# I How would you include gravity in a momentum problem?

1. Sep 25, 2016

### Rnotaria

Say you have a big ball of mass m1 and a little ball on top of that of mass m2 (assume they are a small distance apart, like 1mm). Now lets drop these from a height of h so that the big ball will bounce off the ground and collide into the little ball in an elastic collision.

Now I know gravity would play a key role in this example but how would you perform calculations with it? I know F=p/t and momentum will not be conserved since there is an external force (gravity) so knowing this, how can you determine how high each ball will rise after the collision?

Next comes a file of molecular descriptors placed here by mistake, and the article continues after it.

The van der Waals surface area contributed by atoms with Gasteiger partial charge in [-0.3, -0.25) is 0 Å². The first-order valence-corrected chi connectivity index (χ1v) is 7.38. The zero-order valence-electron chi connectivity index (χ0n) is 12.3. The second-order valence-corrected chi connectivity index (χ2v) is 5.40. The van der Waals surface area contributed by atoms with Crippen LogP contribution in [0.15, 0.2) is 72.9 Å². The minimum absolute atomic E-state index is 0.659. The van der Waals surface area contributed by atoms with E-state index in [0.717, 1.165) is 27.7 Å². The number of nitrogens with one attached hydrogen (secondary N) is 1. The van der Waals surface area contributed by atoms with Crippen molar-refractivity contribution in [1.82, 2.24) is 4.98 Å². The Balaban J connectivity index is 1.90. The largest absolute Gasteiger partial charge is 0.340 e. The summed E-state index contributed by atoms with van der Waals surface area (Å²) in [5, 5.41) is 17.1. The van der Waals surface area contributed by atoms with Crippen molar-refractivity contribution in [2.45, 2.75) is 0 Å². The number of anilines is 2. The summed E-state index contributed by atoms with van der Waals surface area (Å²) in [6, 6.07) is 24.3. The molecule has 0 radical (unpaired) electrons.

2. Sep 25, 2016

### phinds

How would you start on this problem? And by the way, in reality, "bouncing off the ground" is hardly an elastic collision.

Is this a homework problem? If so, you need to put it in the homework section and use the template.

3. Sep 25, 2016

### Rnotaria

This was just an example I thought of because all the problems I've done so far have pretty much been absent of external forces (such as a car collision).

4. Sep 25, 2016

### phinds

OK, then I ask again. How would you start on this problem?

5. Sep 25, 2016

### Staff: Mentor

It's still a homework problem - the Homework Forums are for all such problems, whether they came to you as part of formal classwork or as self-study.

I am closing this thread, but I encourage you to start a new thread in the "Introductory Physics Homework" forum and use the template. The process there is designed for this sort of problem.